In Defense of Meaning: Roberto Simanowski Close Reads Digital Art
Digital literature runs the risk of becoming top-heavy, by which I mean that the amount of theory (let's say: the head) on digital literature is weightier than the body of works to be considered. This is quite contrary to the situation in print literature, where serious literary criticism is diminishing, whereas works are abundant.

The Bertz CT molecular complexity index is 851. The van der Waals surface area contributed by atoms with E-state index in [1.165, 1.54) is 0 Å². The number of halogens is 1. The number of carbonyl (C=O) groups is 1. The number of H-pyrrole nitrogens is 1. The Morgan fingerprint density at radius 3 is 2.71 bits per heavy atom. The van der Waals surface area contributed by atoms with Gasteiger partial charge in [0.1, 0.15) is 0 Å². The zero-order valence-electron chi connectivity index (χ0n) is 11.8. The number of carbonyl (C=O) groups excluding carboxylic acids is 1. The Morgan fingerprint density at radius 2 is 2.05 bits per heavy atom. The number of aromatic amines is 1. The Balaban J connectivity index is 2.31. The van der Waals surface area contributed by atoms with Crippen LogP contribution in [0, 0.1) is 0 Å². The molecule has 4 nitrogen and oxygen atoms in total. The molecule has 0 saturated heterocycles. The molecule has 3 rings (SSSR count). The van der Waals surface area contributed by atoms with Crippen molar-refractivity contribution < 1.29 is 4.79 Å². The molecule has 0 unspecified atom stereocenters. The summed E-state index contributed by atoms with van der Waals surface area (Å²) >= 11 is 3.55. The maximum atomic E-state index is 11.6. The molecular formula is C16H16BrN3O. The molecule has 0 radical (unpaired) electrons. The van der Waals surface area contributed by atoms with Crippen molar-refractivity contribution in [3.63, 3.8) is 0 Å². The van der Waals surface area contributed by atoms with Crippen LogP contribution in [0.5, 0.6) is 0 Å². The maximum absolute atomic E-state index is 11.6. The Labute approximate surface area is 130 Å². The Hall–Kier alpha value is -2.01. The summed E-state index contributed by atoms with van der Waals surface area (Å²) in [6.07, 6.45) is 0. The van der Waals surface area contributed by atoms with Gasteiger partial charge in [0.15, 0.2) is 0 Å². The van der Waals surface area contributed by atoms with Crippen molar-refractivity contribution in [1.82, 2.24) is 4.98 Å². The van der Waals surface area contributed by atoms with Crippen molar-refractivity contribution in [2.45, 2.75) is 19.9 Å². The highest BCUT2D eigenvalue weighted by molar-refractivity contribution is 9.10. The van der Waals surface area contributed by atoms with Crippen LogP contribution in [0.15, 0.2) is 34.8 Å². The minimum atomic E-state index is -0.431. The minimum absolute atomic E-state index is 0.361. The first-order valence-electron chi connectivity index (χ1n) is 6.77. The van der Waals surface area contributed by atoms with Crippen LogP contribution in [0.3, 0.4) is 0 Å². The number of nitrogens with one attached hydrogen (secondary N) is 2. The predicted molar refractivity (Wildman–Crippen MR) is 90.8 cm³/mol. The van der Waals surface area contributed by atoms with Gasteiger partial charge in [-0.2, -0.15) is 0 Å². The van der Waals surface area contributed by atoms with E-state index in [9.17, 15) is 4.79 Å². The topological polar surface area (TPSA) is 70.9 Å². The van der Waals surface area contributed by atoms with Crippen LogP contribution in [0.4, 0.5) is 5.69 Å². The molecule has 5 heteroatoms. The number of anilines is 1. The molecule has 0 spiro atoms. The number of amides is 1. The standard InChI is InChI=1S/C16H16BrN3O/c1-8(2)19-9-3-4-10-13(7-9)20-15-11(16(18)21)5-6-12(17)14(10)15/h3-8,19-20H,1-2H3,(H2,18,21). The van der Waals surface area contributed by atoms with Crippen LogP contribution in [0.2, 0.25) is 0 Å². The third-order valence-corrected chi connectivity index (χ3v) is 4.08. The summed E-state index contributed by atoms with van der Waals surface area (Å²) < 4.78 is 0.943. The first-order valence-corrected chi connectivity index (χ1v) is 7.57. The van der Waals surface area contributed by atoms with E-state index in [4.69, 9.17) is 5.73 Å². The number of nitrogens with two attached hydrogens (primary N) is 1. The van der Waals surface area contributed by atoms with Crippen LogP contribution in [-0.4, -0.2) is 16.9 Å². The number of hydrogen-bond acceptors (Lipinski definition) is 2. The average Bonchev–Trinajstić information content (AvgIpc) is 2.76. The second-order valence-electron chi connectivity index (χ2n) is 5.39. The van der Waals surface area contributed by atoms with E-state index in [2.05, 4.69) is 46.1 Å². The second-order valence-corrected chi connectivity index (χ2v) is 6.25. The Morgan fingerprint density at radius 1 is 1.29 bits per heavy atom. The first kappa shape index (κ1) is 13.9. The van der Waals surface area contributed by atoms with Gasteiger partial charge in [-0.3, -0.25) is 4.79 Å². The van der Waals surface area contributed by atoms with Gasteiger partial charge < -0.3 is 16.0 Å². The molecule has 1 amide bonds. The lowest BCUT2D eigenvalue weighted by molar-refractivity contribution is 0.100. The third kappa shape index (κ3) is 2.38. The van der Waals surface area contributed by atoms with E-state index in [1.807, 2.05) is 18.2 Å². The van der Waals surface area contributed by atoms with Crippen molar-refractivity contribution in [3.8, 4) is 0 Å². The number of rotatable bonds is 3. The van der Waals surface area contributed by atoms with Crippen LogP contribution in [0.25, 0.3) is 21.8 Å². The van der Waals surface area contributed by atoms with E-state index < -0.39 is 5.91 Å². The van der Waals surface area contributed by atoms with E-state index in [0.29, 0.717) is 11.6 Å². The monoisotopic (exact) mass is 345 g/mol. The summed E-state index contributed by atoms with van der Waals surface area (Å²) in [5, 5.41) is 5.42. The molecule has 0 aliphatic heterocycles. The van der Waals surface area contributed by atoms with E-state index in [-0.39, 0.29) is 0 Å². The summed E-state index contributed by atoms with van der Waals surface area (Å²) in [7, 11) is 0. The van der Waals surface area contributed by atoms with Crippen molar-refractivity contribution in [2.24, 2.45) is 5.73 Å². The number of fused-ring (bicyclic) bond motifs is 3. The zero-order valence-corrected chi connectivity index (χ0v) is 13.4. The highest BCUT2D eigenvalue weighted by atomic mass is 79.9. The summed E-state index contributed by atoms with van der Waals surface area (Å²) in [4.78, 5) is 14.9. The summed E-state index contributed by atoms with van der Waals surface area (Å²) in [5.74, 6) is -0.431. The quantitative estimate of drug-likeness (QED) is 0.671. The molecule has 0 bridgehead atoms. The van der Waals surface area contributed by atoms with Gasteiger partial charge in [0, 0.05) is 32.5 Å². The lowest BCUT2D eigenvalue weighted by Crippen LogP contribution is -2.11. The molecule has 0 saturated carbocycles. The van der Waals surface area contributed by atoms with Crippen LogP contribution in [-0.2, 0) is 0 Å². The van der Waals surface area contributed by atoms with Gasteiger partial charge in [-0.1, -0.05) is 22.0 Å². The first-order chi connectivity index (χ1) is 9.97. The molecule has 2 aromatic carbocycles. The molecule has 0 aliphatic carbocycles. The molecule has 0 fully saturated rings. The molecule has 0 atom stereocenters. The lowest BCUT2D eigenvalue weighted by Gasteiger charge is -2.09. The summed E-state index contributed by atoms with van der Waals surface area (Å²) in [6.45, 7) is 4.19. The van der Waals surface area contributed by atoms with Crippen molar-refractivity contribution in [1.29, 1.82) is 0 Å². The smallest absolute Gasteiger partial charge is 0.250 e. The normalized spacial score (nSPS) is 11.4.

An attempt to explain this imbalance would point at the changes provoked by digital literature: at the effects it has on our notions of authorship, medium, content, readership, and the body, effects that need careful contemplation. Indeed, studies and papers on digital literature of the last decade have often focused on these larger consequences of the new art form, trying to establish taxonomies (Aarseth) for example. Other endeavors aimed to sketch the changes that occurred in reading (Gervais), to map the relation between digital literature and the larger field of new media technologies in general (Noah Wardrip-Fruin and Katherine Hayles’s work), or to establish the literary tradition from which the new art form stems (like New Media Poetics by Morris and Swiss).